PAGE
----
We’ve cut out plastic bottles and packaging because we’ve been shocked by images of vortices of plastic debris in the middle of the world’s oceans, or plastic litter washed up on beaches thousands of miles from human habitation. We’ve eagerly campaigned for the abolition of “micro-beads” – those tiny beads of plastic used to texturise cosmetics like face scrubs and toothpastes. We’ve replaced plastic bags with cloth carriers.
But something even more sinister is happening in our homes, flowing out from our washing machines every time we wash synthetic fabrics.
Microfibres are the scourge of our oceans. The latest research indicates that “more than 80 percent of the micro-plastics found in the ocean are actually micro-fibres from synthetic clothing”. The National Oceanographic and Atmospheric Administration define microfibres as plastic fibres 5mm or smaller. These tiny fibres are washed out of synthetic clothing and make their way through the world’s waterways to the ocean. Eventually they end up in the food we eat – Plymouth University recently estimated that a third of UK supermarket fish contains plastic contaminants. We don’t yet know what the implications of ingesting plastic will be on humans, but it seems the discovery of plastics in our food has been the impetus for people to sit up and take notice.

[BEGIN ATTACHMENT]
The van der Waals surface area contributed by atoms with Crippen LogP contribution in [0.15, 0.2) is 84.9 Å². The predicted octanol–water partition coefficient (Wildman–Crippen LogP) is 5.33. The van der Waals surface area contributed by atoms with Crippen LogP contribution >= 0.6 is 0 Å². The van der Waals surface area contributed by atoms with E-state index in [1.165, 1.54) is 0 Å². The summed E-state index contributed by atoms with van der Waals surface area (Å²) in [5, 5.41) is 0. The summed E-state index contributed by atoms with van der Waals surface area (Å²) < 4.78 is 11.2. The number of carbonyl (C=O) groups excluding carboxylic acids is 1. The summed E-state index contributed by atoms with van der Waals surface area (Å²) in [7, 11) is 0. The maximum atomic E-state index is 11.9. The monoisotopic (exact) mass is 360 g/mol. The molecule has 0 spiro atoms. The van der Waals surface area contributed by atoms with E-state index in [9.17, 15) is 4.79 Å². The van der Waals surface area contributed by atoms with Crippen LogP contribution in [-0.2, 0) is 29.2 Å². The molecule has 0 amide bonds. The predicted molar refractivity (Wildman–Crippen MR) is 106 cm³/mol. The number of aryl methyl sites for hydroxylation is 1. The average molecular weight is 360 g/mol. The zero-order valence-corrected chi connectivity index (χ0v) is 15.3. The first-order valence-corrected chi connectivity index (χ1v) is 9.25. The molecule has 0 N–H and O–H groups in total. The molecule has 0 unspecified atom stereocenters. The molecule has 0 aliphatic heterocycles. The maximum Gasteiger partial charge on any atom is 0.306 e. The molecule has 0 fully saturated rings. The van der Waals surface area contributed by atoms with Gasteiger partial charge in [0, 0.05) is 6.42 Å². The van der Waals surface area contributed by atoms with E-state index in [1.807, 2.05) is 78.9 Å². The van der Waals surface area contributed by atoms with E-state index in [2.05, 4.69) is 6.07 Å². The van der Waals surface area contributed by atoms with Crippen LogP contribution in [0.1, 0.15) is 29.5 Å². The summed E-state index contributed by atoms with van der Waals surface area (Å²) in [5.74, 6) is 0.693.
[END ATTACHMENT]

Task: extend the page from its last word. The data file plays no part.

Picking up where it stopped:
How yogic are your yoga pants?
That’s not to say that people weren't investigating the problem before. Plenty of biologists and ecologists have been researching microfibre pollution for years, and some applied to big name clothing companies to get funding for their research – with little success until recently.
The problem is that people don’t know that a lot of their sports clothing is made of plastic. After all, when you’re spending £100 on a pair of designer yoga pants, you wouldn’t necessarily guess that they’re essentially made of petroleum-based plastic – one of the world’s biggest and most dangerous pollutants.